Pursuing Partnership Series: Men & Women In Leadership
Part 16B: Why the Confusion? The Interpretive Difficulties in 1 Peter 3
By Heather Althoff, ThM (Dallas Seminary), LifeWay Church – Missions Pastor
The Disputed Passages: Taking a Second Look at 1 Peter 3:1-9
Part B – The Weaker Vessel and Submission
Last week we jumped into 1 Peter3:1-9 by exploring the cultural context of the passage and investigating how this context might affect the nature of Peter’s instructions to husbands and wives as either a blueprint for healthy marriage in every situation or, perhaps instead, as a protective instruction for those in less-than-ideal to threatening situations.
This cultural background also goes a long way toward understanding Peter’s comments to husbands in 3:7, “Husbands, in the same way be considerate as you live with your wives, and treat them with respect as the weaker partner (in some versions, weaker vessel)…”
Weakness is generally not a positive term, and many women today wonder if Peter is being offensive in his assessment. That difficulty only grows deeper when theologians of the past (and sadly, some in the present) have accused women of being spiritually weaker and more prone to deceit and sin than their male counterparts. The question is simply, what kind of weakness is Peter referring to here? The Greek verb, asthenes, is used elsewhere in the New Testament to refer to social weakness and physical weakness, so there are clearly several possibilities.
Understanding the power differentials inherent in the Roman culture, it becomes quite obvious that it would not have been offensive to state that a woman was weaker socially—it would have been acknowledging the cultural reality. Similarly, in a time when physical labor was more common and childbirth was the number one killer of women, the idea that women as a whole were physically weaker would have been more obvious than it might today. Whether Peter was indicating one of these realities or generally referring to both of them, the obvious point was that wives were at risk of abuse because of their size and their lack of social power. Sandra Glahn, professor at Dallas Theological Seminary, argues that, “those who read in Peter’s ‘weaker vessel’ description a reference to women as ‘lesser’ see the opposite meaning here. Peter is elevating women. In his less-often-quoted but essential conclusion, he tells husbands to, ‘show them (wives) honor as fellow heirs of the grace of life. In this way nothing will hinder your prayers.’ The instruction to the husbands is to view their beloveds not as deficient creatures, but as co-heirs.”
Having seen the context of this passage, there are certainly alternatives to the traditional view of Peter’s intention as he encourages wives to submit to their unbelieving husbands and encourages husbands to show honor to his less-powerful wife.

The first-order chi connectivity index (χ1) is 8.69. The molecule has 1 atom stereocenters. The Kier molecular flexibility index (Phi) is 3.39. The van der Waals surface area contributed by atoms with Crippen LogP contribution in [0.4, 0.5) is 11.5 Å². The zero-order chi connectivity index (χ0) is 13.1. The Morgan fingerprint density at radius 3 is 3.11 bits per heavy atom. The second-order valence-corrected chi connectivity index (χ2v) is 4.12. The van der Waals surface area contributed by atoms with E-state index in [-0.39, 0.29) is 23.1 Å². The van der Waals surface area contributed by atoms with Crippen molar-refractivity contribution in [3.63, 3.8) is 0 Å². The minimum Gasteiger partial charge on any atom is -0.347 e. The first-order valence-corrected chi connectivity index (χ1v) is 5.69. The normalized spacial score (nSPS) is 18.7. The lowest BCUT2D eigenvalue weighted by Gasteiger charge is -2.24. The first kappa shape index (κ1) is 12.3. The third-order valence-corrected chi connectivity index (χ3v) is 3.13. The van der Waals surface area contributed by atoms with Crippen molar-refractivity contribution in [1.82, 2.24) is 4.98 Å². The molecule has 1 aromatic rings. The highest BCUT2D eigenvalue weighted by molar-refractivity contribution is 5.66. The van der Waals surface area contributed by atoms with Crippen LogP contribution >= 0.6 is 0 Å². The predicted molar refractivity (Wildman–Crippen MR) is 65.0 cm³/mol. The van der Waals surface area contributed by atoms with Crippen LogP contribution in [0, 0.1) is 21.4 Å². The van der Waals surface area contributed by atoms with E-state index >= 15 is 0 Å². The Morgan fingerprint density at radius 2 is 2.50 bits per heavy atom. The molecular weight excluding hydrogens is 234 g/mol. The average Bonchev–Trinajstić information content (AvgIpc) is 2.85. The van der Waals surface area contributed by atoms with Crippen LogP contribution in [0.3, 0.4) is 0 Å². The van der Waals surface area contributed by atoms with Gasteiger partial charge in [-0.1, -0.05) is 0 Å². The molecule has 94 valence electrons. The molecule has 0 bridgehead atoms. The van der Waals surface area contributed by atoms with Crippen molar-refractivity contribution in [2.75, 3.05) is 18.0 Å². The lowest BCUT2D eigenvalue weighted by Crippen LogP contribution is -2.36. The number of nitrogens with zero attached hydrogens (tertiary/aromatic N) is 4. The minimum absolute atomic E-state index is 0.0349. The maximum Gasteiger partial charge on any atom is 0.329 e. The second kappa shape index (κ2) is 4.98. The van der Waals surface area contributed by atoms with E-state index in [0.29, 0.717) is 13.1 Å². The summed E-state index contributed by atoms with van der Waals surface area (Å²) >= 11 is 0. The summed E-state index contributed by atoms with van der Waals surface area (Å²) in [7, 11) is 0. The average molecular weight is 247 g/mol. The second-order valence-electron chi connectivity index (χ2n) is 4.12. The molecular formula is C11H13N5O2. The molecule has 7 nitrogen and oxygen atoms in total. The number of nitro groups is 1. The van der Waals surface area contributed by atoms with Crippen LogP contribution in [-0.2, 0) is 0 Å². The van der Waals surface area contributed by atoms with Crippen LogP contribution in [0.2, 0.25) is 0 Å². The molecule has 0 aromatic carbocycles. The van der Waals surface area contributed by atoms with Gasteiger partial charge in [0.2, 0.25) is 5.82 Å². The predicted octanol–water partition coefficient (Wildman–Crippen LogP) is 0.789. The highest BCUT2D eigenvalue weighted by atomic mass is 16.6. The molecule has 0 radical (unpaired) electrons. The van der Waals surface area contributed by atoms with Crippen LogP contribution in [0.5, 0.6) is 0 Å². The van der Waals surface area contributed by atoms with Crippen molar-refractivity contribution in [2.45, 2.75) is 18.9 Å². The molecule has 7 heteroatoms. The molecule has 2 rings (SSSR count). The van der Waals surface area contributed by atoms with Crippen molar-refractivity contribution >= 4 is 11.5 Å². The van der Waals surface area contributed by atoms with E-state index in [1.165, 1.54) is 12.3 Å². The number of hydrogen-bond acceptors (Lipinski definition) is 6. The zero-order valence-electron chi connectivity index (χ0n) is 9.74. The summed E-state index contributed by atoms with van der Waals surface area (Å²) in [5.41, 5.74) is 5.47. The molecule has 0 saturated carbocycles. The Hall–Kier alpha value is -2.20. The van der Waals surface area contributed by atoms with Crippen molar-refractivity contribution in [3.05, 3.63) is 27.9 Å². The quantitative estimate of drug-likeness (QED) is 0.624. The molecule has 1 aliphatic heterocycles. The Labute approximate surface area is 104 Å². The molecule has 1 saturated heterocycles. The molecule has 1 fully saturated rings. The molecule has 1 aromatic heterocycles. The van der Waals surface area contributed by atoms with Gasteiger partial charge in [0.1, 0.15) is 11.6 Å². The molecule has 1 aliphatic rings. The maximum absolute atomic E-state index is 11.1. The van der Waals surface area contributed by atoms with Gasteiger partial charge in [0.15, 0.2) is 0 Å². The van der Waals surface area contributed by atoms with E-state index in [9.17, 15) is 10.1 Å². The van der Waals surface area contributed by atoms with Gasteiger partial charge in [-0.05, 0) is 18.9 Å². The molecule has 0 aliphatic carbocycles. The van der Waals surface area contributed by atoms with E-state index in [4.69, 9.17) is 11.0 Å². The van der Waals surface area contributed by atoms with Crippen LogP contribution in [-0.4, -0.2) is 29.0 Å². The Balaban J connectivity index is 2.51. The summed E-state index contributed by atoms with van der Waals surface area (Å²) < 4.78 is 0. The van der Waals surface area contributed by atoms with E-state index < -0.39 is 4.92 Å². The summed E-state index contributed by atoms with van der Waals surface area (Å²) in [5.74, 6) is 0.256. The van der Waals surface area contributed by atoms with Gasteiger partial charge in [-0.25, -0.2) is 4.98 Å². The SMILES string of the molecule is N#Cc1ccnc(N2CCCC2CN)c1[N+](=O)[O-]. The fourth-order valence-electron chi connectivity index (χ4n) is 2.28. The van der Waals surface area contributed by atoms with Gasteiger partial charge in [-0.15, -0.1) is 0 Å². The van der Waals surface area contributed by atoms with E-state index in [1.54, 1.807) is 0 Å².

Just as in Ephesians 5, wives are specifically told to submit in this passage. From a complementarian perspective, it is significant that this directive is given to the wife, and not to the husband. The husband’s implicit authority and leadership are affirmed by the simple fact that wives are told to submit. This seemingly becomes even more clear when the corresponding call to wifely submission is coupled with the husband’s designation as her head in Ephesians 5 (for more information about the meaning of head, see Pursuing Partnership, 15a).
Egalitarian scholars stress several problems with this understanding. First, they argue, the difference in context prevents using Ephesians 5 to understand the intent of Peter’s instruction in 1 Peter 3. In Ephesians 5, the context is mutual submission among believers, while 1 Peter 3 addresses wives in a precarious situation with an unbelieving spouse. Secondly, as with Ephesians 5, scholars continue to debate precise meaning of hupotasso, and whether its usage in 1 Peter 3 would fall under the military/subordinate meaning or the non-military/non-hierarchical meaning (for more on these options, see Pursuing Partnership, 15b).
Finally, many scholars stress the significance of the other relationships in which Peter instructs submission. The readers as a whole are to submit to all human authorities (2:13), slaves are to submit to their masters (2:18), wives to their husbands (3:1), and those who are younger are to submit to their elders (5:5). In each case, Peter is instructing those with little power to humbly submit for the Lord’s sake (and presumably for their own safety). Peter connects their submission not only to evangelistic humility, but also to suffering injustice. He speaks of suffering for doing what is right (3:14), participating in the sufferings of Christ (4:13), and humbling themselves under God’s mighty hand so that He might lift them up in due time (5:6). The instructions to slaves in chapter 2 specifically connect the slaves’ conduct to the unjust suffering that Jesus endured.
Peter, then, directly follows this explanation with the instruction that wives should “in the same way” submit themselves to their husbands. The Greek word is homoios, meaning “in the same way” or “likewise,” leading many to understand that he is specifically talking to women who are, or could potentially be, enduring unjust suffering for which there is no legal or cultural solution. This, they argue, would mean that Peter’s words should not be understood as a blanket command for all wives to submit to all husbands in every situation.
Next week we will address the examples of Sarah and other holy women of the past.
For Discussion: What understanding of the ‘weaker vessel’ seems most biblically consistent to you at this point and why? What does this discussion add to your thoughts about God’s heart in helping us understand authority and submission as His redeemed people?
 Glahn, Sandra. Is Peter Insulting Women? (Part 2), Blog Post, December 10, 2013